22nd December 2021
Introducing the world’s first Universal Technology Taxonomy
Why create a Universal Technology Taxonomy?
Being able to classify every patent in the world into manageable, sensible groupings would be so helpful.
Only by having that level of access and transparency can you compare companies and technologies objectively and consistently and provide answers to many strategic questions.
Growth in today’s economy is driven by investment in innovation and disruptive technologies.
Patents are a great way to understand the technologies that are being developed. Viewing the world through a technology lens provides a powerful and insightful way to look at both organisations as well as the underlying technology.
Is there anything that could deliver that insight into all the world’s patents at a technology level?
Don’t get fooled that CPC codes could give you this answer, there are over 300,000 of these – too many to get your head around or to provide any form of meaningful comparison.
Understand the external environment
As a leader in the field of strategic patent intelligence, Cipher was asked to come up with a universal solution to this problem. The challenge was set in the following terms:
- How best to understand global technology trends, key to a broad range of R&D investment decisions and identification of new entrants
- Fast and efficient access to benchmarking data and competitive intelligence to inform patenting strategy
- Communication and mitigation of patent risk, through rapid assessment of portfolios owned by both operating companies and non-practising entities (NPEs)
The Universal Technology Taxonomy
So we came up with a unique solution – the first Universal Technology Taxonomy (UTT) to map global patent data to a defined set of technology areas. The design was driven by the guiding principles of accessibility, relevance and speed:
- Accessibility, achieved by having a manageable number of classes
- Relevance, as the classes are constructed from active patents, with broadly similar coverage for all technologies
- Speed, responding to the issue that patent intelligence is frequently too slow and expensive to create. UTT results are instant.
March 2023: The UTT has 122 technology classes, organised by reference to 10 high-level groupings (Superclasses).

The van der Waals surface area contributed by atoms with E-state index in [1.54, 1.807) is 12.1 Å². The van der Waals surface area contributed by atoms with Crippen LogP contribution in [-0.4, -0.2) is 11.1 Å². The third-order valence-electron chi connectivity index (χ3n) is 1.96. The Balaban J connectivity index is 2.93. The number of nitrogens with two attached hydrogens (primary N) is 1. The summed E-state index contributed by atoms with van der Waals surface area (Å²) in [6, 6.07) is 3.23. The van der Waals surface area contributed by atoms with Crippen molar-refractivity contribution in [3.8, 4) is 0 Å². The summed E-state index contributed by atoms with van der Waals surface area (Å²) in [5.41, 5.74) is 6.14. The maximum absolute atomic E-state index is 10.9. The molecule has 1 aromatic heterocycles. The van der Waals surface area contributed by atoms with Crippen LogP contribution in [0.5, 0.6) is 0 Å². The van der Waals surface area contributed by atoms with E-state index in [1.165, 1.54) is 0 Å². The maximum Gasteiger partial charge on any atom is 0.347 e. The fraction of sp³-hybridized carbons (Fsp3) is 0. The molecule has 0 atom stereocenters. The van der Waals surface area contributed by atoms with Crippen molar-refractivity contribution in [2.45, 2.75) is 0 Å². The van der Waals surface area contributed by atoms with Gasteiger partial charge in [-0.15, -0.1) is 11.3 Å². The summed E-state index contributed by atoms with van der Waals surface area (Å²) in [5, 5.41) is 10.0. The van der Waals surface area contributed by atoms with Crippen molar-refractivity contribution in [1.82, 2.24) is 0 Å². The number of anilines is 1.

The Universal Technology Taxonomy delivers against the need to know what’s going on from two fundamental perspectives. First, what technologies a company owns and how companies compare. Secondly, the global and regional trends relating to one or more technology areas.
Let’s look at a few examples:
- Corporate Analysis: Using IBM as an example, Fig 2 is the UTT view of the technologies currently owned by the group. With that a starting point, you can take the analyses in any direction e.g. which areas are growing or shrinking?
Figure 2: Corporate analysis – IBM
- Cohort analysis: often the question is how do companies compare? Fig 3 is the FAMGA (or should it now be MAMGA?) companies compared applying the UTT. While often treated as a benchmark group, their investment in technologies is very different attributable to their current and future strategies.
Figure 3: Cohort Analysis – FAMGA
- Technology trends: The ability to focus on one or more of the technology areas is essential. Fig 4 is an analysis of the top owners in Surgical Robotics, one of the UTT Superclasses.
Figure 4: Technology analysis – Surgical Robotics
Classification is key to understanding, which is why taxonomies are universally adopted in all fields of science, economics and finance. The adoption of corporate classifications such as SIC codes and NAICS codes are just one example of this.
The Universal Technology Taxonomy has significant potential to change the way companies are analysed and understood. Our hope is that the UTT is widely adopted not only by patent owners, but those focussed on increasing transparency around intangible assets.
Download the Universal Technology Taxonomy
Full UTT layout
The UTT can give you an objective view of patented technologies globally and also provide details of:
- 10 technology Superclasses
- 122 technology Sub-classes and their scope definitions